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Tuesday 9 Jun, 2015

Still no campaign, but Jeb shakes up campaign staff. A new tax plan may break weed stalemate. Egan: What to be afraid of.

5 members of Raging Grannies arrested in Shell protest

at 3:36pm by Joe Copeland

Raging Grannies activists aren’t taking the presence of Shell’s oil-exploration ships in Seattle standing up. Five members of the group today sat in rocking chairs outside Terminal 5, bound themselves together and refused to budge, the Seattle Times reports. The protesters were arrested. A spokesperson for the umbrella protest group ShellNo! Action Council said the Grannies’ action was part of an effort to keep Shell’s ships from leaving on schedule later this month (a strategy that Martha Baskin mentions in a story we published here).

Seattle Channel 'Totem' video wins Emmy

at 3:18pm by Joe Copeland

Congratulations to Seattle Channel (Crosscut’s partner in sponsoring the Civic Cocktail interview events) for winning a Northwest Regional Emmy Award for a video related to honoring the memory of  John T. Williams, a First Nations woodcarver who was fatally shot by a Seattle police officer in August 2010. The award is for Ian Devier’s editing of the documentary, Honor Totem, about the creation of a memorial totem for Williams.

G7 leaders fossil fuels plan receives praise

at 3:06pm by Robert LeCompte

How big was the agreement by world leaders at last weekend’s G7 summit in Germany to phase out all fossil fuel use by the end of the century? Many are praising the decision, with the European Climate Foundation going so far as to say that it signals “the end of the fossil fuel age.” The plan, reports The Guardian, includes raising $100 billion by 2020 for climate action and reducing greenhouse gas emissions by 40 to 70 percent by 2050.

Animal rights activists to rally against Amazon

at 2:10pm by Amelia Havanec

An Amazon foie gras supplier stands accused of animal abuse against ducks, with hidden camera footage detailing the charges being promoted by activist group Mercy for Animals. The images allegedly depict workers force-feeding ducks by shoving metal pipes down their esophageal tubes, a controversial process is made to enlarge duck livers for human consumption. As they have at previous Amazon shareholders meetings, Mercy for Animals is preparing to protest tomorrow demanding Amazon halt all future sales of foie gras.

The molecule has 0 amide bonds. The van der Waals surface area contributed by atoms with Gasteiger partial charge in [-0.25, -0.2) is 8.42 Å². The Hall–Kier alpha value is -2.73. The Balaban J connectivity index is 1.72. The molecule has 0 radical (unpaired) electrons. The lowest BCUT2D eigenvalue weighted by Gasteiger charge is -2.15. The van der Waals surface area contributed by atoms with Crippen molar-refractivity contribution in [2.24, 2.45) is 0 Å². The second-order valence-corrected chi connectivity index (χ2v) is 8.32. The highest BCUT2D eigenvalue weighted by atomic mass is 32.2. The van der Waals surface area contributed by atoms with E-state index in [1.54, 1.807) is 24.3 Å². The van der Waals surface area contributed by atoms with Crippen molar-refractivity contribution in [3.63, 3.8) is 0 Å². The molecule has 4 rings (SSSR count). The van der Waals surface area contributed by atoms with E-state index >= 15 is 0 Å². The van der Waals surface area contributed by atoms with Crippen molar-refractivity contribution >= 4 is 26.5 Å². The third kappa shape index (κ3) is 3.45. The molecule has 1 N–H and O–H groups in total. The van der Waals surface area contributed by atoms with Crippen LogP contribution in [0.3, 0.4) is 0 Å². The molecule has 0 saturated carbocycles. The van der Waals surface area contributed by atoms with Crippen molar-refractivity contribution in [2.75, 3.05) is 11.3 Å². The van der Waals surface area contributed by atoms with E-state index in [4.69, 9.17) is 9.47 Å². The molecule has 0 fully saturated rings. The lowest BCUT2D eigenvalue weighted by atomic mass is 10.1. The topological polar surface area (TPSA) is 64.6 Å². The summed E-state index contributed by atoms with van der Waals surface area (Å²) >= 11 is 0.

Prepping foie gras in this way was banned in California in 2012, a regulation that was recently overturned this past January. Amazon has already banned sales of the delicacy on its U.K. website, and stopped sales of other controversial products on its U.S. website, including shark fins, whale meat, ivory, snake or crocodile skin.


Report deals blow to municipal broadband advocates

at 11:59am by Joe Copeland

Mayor Ed Murray’s new broadband report is out, offering reams of analysis, high price tags for a municipal network and some recommendations likely to provoke considerable discussion about whether such a network is feasible without significant amounts of additional financing or a private partnership. The report says that the city might itself serve a niche market for those customers wanting more capacity than is currently available from most private providers. GeekWire calls the report a “setback for advocates of municipal broadband,” and a first reading certainly seems to raise the possibility that advocates will see it as stacking the deck against them. The report is here.

Bellevue-based Xome brings home buying further online

at 11:50am by Amelia Havanec

With tools like Zillow and Redfin, the web has become integral to the real estate hunt for many Americans. It’s only natural that a company would eventually take almost the entire process — booking an agent, setting up a home viewing, securing a mortgage — online. Today saw the launch of Bellevue-based Xome, a new company which purports to do just that.

Beyond rendering nearly the entire process electronic, Xome has other ideas to differentiate it from the sector’s established players.  For one, it purports to feature a more agent-friendly approach. Though agents will have to fork over at least 1 percent of their commission, Xome claims it will send them better-vetted referrals, and let them keep money on the leads they generate. Buyers, on the flip side of the coin, will be given at least 1 percent back of their purchase price. Whether these differentiations will make a dent against its competition remains to be seen, but with more companies continuing to jump into this space (San Fran-based OpenDoor launched last week) it’s clear the market isn’t settled quite yet.



Monica Lewinsky joins MacKenzie Bezos anti-bullying org

at 8:35am by Mary Bruno